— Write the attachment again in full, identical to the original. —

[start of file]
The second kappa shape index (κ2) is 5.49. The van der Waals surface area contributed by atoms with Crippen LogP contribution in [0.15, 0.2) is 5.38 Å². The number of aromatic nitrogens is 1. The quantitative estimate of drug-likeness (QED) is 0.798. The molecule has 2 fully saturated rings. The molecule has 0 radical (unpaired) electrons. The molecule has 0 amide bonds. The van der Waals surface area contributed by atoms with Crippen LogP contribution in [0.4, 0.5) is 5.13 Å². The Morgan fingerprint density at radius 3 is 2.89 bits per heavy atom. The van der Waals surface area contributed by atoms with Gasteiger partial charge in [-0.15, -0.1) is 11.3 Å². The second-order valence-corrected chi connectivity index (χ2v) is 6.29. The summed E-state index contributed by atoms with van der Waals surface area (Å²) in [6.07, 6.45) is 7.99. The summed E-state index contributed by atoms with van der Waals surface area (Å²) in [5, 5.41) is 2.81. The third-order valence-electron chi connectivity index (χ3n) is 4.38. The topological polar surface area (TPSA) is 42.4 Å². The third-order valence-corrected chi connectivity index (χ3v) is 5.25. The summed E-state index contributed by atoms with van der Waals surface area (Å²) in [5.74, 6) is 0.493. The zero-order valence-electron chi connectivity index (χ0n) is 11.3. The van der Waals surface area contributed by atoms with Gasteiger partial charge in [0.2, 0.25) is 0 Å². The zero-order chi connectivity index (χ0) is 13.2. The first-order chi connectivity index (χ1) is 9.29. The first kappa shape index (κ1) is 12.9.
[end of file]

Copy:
The second kappa shape index (κ2) is 5.49. The van der Waals surface area contributed by atoms with Crippen LogP contribution in [0.15, 0.2) is 5.38 Å². The number of aromatic nitrogens is 1. The quantitative estimate of drug-likeness (QED) is 0.798. The molecule has 2 fully saturated rings. The molecule has 0 radical (unpaired) electrons. The molecule has 0 amide bonds. The van der Waals surface area contributed by atoms with Crippen LogP contribution in [0.4, 0.5) is 5.13 Å². The Morgan fingerprint density at radius 3 is 2.89 bits per heavy atom. The van der Waals surface area contributed by atoms with Gasteiger partial charge in [-0.15, -0.1) is 11.3 Å². The second-order valence-corrected chi connectivity index (χ2v) is 6.29. The summed E-state index contributed by atoms with van der Waals surface area (Å²) in [6.07, 6.45) is 7.99. The summed E-state index contributed by atoms with van der Waals surface area (Å²) in [5, 5.41) is 2.81. The third-order valence-electron chi connectivity index (χ3n) is 4.38. The topological polar surface area (TPSA) is 42.4 Å². The third-order valence-corrected chi connectivity index (χ3v) is 5.25. The summed E-state index contributed by atoms with van der Waals surface area (Å²) in [5.74, 6) is 0.493. The zero-order valence-electron chi connectivity index (χ0n) is 11.3. The van der Waals surface area contributed by atoms with Gasteiger partial charge in [0.2, 0.25) is 0 Å². The zero-order chi connectivity index (χ0) is 13.2. The first-order chi connectivity index (χ1) is 9.29. The first kappa shape index (κ1) is 12.9.